The recent Hollywood blockbuster ‘Wonder’ starring Julia Roberts, Owen Wilson and Jacob Tremblay tells the story of a child born with a facial disfigurement and his struggle trying to fit in with other children.
The films brings to life how children with a visual difference such as a disfigurement, burn scars, birth marks, skin conditions or scars that affects their appearance are often ignored, bullied, harassed or victimised by other children.
These attitudes impact not only on the child or young person but the whole family. However, a new role at the Royal Hospital for Children (RHC) is providing children and young people with a disfigurement with additional help, advice and support.
Fiona McLeod is currently the only Changing Faces Practitioner in Scotland. Based at the RHC as part of the Paediatric Clinical Psychology Service, she is providing children who have a visual difference with support, advice and information to develop their self esteem and confidence in dealing with the complex medical and psychosocial difficulties they face due to society’s pressure on appearance.
Fiona’s role is to support children and young people with visible differences. Whether it is:
By working with the child, their families and other health professionals, Fiona is able to offer children a better understanding of their condition and to explore their feelings about it. She works with the children to develop new ways for them to manage other people’s reactions and social situations effectively, build their confidence and allow them space to consider treatment options outwith the medical setting.
Fiona is often involved in liaising with schools regarding the impact of visible difference by helping to enhance teachers’ knowledge and support to the young person and promoting an environment of inclusion and equality.
Fiona said: “Around half of children with a disfigurement have experienced bullying which can have a devastating effect on their lives affecting their mental health and wellbeing.
“My role is to offer psychosocial support to children, young people and their families in dealing with the complex medical and psychosocial difficulties they face with respect to the appearance of the child or young person.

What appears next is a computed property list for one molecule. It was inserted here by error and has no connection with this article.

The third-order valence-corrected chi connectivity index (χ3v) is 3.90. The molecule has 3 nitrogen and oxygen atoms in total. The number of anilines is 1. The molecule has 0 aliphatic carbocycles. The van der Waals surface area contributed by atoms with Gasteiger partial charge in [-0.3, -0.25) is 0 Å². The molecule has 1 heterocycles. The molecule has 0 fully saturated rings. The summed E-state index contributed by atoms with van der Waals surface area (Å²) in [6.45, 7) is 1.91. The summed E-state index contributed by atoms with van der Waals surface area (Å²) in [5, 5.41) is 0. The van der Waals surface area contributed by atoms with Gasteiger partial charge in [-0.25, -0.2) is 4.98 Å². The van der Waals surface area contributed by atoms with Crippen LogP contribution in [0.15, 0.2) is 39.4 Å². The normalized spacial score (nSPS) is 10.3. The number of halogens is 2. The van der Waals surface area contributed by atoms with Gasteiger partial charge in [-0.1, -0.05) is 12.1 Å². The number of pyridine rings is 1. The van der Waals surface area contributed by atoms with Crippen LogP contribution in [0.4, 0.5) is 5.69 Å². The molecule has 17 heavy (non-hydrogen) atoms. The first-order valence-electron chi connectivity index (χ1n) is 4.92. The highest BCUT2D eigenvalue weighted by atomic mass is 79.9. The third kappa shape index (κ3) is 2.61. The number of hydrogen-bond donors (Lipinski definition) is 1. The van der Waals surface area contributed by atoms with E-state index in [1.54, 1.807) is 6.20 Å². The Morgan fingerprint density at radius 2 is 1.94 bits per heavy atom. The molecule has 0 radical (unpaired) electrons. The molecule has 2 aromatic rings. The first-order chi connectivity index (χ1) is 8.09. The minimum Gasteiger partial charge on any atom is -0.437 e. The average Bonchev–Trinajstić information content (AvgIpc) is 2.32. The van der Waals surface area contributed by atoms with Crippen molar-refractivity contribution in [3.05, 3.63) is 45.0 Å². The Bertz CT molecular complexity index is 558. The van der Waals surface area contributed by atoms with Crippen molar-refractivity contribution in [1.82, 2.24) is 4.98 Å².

“Seeing the resilience that many of these children have facing difficulties and managing their conditions, which can impact greatly on their everyday lives, is inspiring and I am privileged to be part of their journey.”
Sue Robinson is a Consultant Clinical Psychologist and leads Paediatric Clinical Psychology Service including Fiona’s role. She has seen the affect a disfigurement can have on a child’s life.
This can include being ostracised and discriminated against in school, leading to difficulty making friends and feeling isolated and inferior. These children are at greater risk of mental health difficulties and are known to be vulnerable to experiencing low mood, social anxiety, poor self-confidence and low self-esteem.
Sue is delighted that children will benefit from a dedicated Changing Faces Practitioner who can provide additional support and advice. This is not only for the child and their families, but to also work alongside other professionals in increasing their understanding of the psychosocial issues affecting young people with a disfigurement and ways to best support them.
She said: “Our medical, nursing and allied health professional colleagues all provide emotional support to children and young people with disfigurements and their families. The introduction of the Changing Faces Practitioner post enhances this care by offering timely, tailored help utilising the Changing Faces package of support, which has already been used successfully in other health settings across the UK.
“This is helping large numbers of children and young people to deal with the effects that living with a visible difference can have on daily life.
“By assisting these children and families early in managing their circumstances better, their potential need for more specialist psychological support in the future is reduced.”
Fiona came into the post last February and is collaboration between NHS Greater Glasgow and Clyde and Changing Faces, the UK’s leading charity for everyone who has a mark, scar or condition that makes them look different.
Initial funding for the post was provided through the Big Lottery in Scotland via Changing Faces. However, the post will continue through dedicated funding from NHS Greater Glasgow and Clyde.
Rob Murray, Changing Faces Scotland Manager, said: “We are delighted by the forward-thinking approach NHS Greater Glasgow and Clyde have taken to supporting children, young people and their families who have a scar, mark or condition which alters their appearance.
“Having a dedicated Changing Faces Practitioner within the Royal Hospital for Children gives children the opportunity to get the support, advice and information they need to live the life they want.
“This work is groundbreaking and we thank the Big Lottery in Scotland for their confidence in this model and indeed Sue Robinson and her team.”
Notes to editors
To listen to Fiona explain her role visit https://www.youtube.com/watch?time_continue=5&v=U6qxysPU-Tc
For further information either telephone 0141 201 4429 or email email@example.com
Pic: 13 year Marcus with Wonder star Jacob Tremblay provided courtesy of the Changing Faces Charity